Professor Kais Saied: President of consensus in Tunisia

Published 15.10.2019 17:11
Updated 20.12.2019 01:04
Tunisian presidential candidate Kais Saied celebrates his victory in the Tunisian presidential election in the capital Tunis, Tunisia, Oct. 13, 2019. Reuters Photo
Tunisian presidential candidate Kais Saied celebrates his victory in the Tunisian presidential election in the capital Tunis, Tunisia, Oct. 13, 2019. (Reuters Photo)

Tunisian presidential elections resulted in a clear victory of law professor, independent candidate professor Kais Saied, who appears to have received support from very different factions of society

The Tunisian electoral board has declared that independent candidate Kais Saied has won the elections and become the country’s president. With no direct political affiliation or political experience, the conservative but revolutionary candidate received more than 70% of the votes against his rival, Nabil Karoui, who was recently released from jail.

Law professor Kais Saied is poised to take the presidential post after he achieved a resounding victory. Receiving support from young people, secular circles and the country’s conservative party, Ennahda Saied appeared as a candidate who appeals voters across the social and political spectrum. Having a different profile from previous politicians and his candidates, he has promised to “build a new Tunisia,” while thanking young people for their support. According to Sigma polling institute, almost 90% of voters between the ages of 18 and 25 voted for him. However, the same institute said only 49% of the voters over the age of 60 elected him.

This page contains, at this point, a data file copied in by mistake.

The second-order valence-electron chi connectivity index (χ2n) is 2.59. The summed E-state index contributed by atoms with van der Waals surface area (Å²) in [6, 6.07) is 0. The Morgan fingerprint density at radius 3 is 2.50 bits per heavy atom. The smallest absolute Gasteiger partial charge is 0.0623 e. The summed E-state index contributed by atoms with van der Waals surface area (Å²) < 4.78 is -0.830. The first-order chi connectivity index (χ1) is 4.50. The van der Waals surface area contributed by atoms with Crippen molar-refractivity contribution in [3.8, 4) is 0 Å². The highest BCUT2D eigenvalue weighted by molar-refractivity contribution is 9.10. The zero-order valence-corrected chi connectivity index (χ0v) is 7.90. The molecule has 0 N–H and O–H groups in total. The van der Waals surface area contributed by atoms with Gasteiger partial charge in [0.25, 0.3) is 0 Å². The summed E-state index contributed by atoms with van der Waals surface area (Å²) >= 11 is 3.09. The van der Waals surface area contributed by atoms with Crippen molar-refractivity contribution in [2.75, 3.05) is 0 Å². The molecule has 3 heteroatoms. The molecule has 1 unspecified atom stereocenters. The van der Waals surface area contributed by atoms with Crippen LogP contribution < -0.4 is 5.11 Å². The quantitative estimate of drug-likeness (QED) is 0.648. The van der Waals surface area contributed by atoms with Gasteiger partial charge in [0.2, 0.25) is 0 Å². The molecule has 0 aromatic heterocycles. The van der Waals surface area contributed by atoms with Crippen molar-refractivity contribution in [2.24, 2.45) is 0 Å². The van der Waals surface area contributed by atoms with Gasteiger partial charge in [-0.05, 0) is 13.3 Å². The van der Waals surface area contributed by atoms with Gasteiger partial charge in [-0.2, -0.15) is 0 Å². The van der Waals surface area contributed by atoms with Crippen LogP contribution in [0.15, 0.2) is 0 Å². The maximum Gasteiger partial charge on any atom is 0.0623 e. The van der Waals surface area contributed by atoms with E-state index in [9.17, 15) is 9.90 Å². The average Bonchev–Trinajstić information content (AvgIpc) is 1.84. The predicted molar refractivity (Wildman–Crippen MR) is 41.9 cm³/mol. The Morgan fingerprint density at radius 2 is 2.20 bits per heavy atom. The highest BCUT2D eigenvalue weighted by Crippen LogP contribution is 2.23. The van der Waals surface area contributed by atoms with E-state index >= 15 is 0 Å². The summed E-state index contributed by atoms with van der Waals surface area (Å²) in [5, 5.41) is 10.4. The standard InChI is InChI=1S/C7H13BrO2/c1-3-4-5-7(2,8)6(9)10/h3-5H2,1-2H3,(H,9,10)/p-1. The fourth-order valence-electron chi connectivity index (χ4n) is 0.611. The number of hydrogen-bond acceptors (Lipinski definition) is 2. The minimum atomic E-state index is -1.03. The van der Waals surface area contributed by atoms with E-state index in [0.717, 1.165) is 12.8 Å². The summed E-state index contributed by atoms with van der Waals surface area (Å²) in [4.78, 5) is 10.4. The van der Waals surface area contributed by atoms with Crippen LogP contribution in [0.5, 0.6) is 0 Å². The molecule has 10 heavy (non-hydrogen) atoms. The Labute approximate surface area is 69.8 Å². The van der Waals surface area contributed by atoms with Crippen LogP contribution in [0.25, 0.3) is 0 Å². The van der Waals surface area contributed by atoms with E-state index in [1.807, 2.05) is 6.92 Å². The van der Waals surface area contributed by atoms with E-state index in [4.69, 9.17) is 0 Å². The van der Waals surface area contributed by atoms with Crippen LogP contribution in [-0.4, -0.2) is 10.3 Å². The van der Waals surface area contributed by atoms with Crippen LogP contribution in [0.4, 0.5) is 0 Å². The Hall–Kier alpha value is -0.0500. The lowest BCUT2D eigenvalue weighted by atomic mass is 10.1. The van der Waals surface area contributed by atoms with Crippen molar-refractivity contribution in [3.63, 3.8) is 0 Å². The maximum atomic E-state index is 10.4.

Promising to make a “revolutionary constitution,” he addressed Tunisians after the declaration of the results. He said, “Thank you to those who opened a new page in history.” Stressing the importance of free and fair elections, he added that, “For those who did not vote for me, thank you too, because you have chosen freely.”

He was born in Ariana, a town close to the capital. Receiving his education at the country’s famous Sadiqi College, he served as a law professor at Tunis University. Belonging to a middle-class family, his name has remained clean compared to many other prominent politicians or candidates in the country.

During the revolution in 2011, he pledged to support the protesters. He was elected as a member of the committee for drafting a new constitution. He believes that the country needs better laws for protecting its people and providing a better working democracy. He has also promised a form of decentralization for the country. In his speeches, he frequently said the power would be returned to Tunisians and that he would consolidate local councils and increase their power.

The support he received from different sections of society shows that he is a consensus president. Both in terms of his ideology and of the expectations for reforms, his promises sounded reasonable to many different groups in the country.

The new president now faces certain challenges. Primarily, the economic situation seems to be the toughest one. Tunisia’s economy is worrying and seems to be the top priority for its people. In 2018, Tunisia's trade deficit reached a record 19.04 billion dinars ($6.44 billion), compared to 15.59 billion dinars in 2017 and 12.6 billion dinars in 2016, according to data published by the National Institute of Statistics. Moreover, Tunisia's imports decreased by 20% in 2018, compared to 19.8% in 2017, reaching a total value of around 60 billion dinars, compared to around 50 billion dinars in 2017. Young people are expecting him to create job opportunities and stop corruption.

Morevover, economic deterioration based on the presence of Daesh-affiliated groups near its borders requires more investment in security issues. The ongoing civil war in Libya and the migration crisis in the Mediterranean Sea are other key problems.

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